Protecting Biodiversity

Simply put, biodiversity is the variety of all living things in a given place.

California can lead the world protecting our natural diversity. And in doing so, combat a mass extinction crisis in which animals and plant species are disappearing across our planet at alarming rates. California is recognized as one of the world’s 33 “biodiversity hotspots,” with more kinds of plants and animals than almost any other place. Given this abundance of nature and the pressure it faces amidst modern society, Californians need to take new actions to protect California’s one-of-a-kind community of plants and animals. This includes better understanding the status of biodiversity in California and finding innovative ways to protect plants and animals well before they are endangered.

California Biodiversity Initative

In 2017, a group of 26 scientific experts from across the state’s universities, herbaria, and conservation organizations created the “Charter to Secure the Future of California’s Native Biodiversity," a call to action to secure and recover the abundance and richness of native plants and animals in California, under current and changing climate conditions.  Governor Brown responded by launching the California Biodiversity Initiative in 2018. The goal of the Biodiversity Initiative is to secure the future of California’s biodiversity by integrating biodiversity protection into the state’s environmental and economic goals and efforts.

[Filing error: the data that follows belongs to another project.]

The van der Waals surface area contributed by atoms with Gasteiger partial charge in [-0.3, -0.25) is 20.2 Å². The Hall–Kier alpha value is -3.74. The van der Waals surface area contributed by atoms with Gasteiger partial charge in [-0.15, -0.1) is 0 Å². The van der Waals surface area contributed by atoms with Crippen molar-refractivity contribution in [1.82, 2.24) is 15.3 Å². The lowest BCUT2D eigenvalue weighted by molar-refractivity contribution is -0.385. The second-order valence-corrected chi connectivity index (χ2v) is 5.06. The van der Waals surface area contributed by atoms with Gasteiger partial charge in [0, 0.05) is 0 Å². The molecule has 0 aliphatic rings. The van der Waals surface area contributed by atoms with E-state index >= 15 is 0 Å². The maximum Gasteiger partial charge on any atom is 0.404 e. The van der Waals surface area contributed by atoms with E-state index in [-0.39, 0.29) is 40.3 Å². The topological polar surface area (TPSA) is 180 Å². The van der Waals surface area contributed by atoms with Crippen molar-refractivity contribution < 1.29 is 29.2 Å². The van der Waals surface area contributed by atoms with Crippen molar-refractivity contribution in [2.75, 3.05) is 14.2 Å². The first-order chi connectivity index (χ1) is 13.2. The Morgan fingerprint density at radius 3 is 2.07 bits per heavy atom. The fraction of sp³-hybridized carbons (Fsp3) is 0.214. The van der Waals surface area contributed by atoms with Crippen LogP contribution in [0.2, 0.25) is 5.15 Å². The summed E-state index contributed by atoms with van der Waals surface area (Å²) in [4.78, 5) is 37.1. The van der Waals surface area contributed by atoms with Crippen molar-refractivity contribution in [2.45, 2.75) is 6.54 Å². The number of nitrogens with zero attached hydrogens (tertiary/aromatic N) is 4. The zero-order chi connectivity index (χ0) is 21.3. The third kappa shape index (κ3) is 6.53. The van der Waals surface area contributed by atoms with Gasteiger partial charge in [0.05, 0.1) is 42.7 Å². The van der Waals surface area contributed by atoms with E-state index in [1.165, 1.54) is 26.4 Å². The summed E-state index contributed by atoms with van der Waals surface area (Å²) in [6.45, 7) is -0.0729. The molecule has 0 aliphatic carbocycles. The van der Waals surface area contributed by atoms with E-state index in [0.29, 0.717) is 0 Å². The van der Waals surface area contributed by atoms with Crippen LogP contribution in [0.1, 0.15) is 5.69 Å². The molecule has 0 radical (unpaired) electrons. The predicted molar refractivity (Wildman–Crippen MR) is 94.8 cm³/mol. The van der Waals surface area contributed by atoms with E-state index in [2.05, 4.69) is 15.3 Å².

Site Logo for the California Biodiversity CouncilThe California Biodiversity Council (CBC) was formed in 1991 to improve coordination and cooperation between the various resource management and environmental protection organizations at federal, state, and local levels. Strengthening ties between local communities and governments has been a focus of the Council by way of promoting strong local leadership and encouraging comprehensive solutions to regional issues.

iNaturalist

Interested helping preserve biodiversity? All you need is smart phone and the iNaturaist app. Every observation can contribute to biodiversity science, from the rarest butterfly to the most common backyard weed. iNaturalist shares your findings with scientific data repositories like the Global Biodiversity Information Facility to help scientists find and use your data. All you have to do is observe.